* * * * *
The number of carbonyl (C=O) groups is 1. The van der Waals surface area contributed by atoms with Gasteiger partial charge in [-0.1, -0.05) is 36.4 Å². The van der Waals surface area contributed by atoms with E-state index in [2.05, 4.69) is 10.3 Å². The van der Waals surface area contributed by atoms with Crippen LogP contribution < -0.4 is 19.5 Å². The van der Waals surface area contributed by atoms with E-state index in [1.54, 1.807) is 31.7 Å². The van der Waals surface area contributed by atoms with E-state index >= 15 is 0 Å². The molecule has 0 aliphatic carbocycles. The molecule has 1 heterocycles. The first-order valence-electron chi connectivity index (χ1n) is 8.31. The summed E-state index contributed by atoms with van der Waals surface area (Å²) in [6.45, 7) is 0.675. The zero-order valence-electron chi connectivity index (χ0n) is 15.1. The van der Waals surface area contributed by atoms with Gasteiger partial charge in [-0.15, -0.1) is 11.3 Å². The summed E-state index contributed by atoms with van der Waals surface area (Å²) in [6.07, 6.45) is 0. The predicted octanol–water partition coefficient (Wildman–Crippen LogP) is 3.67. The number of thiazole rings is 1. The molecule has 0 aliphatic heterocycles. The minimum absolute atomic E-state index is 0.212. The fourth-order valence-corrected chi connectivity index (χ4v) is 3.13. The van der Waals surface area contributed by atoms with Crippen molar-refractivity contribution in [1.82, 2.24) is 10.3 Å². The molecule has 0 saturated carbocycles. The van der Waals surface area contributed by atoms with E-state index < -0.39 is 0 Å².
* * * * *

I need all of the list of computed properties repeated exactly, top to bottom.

The number of carbonyl (C=O) groups is 1. The van der Waals surface area contributed by atoms with Gasteiger partial charge in [-0.1, -0.05) is 36.4 Å². The van der Waals surface area contributed by atoms with E-state index in [2.05, 4.69) is 10.3 Å². The van der Waals surface area contributed by atoms with Crippen LogP contribution < -0.4 is 19.5 Å². The van der Waals surface area contributed by atoms with E-state index in [1.54, 1.807) is 31.7 Å². The van der Waals surface area contributed by atoms with E-state index >= 15 is 0 Å². The molecule has 0 aliphatic carbocycles. The molecule has 1 heterocycles. The first-order valence-electron chi connectivity index (χ1n) is 8.31. The summed E-state index contributed by atoms with van der Waals surface area (Å²) in [6.45, 7) is 0.675. The zero-order valence-electron chi connectivity index (χ0n) is 15.1. The van der Waals surface area contributed by atoms with Gasteiger partial charge in [-0.15, -0.1) is 11.3 Å². The summed E-state index contributed by atoms with van der Waals surface area (Å²) in [6.07, 6.45) is 0. The predicted octanol–water partition coefficient (Wildman–Crippen LogP) is 3.67. The number of thiazole rings is 1. The molecule has 0 aliphatic heterocycles. The minimum absolute atomic E-state index is 0.212. The fourth-order valence-corrected chi connectivity index (χ4v) is 3.13. The van der Waals surface area contributed by atoms with Crippen molar-refractivity contribution in [1.82, 2.24) is 10.3 Å². The molecule has 0 saturated carbocycles. The van der Waals surface area contributed by atoms with E-state index < -0.39 is 0 Å².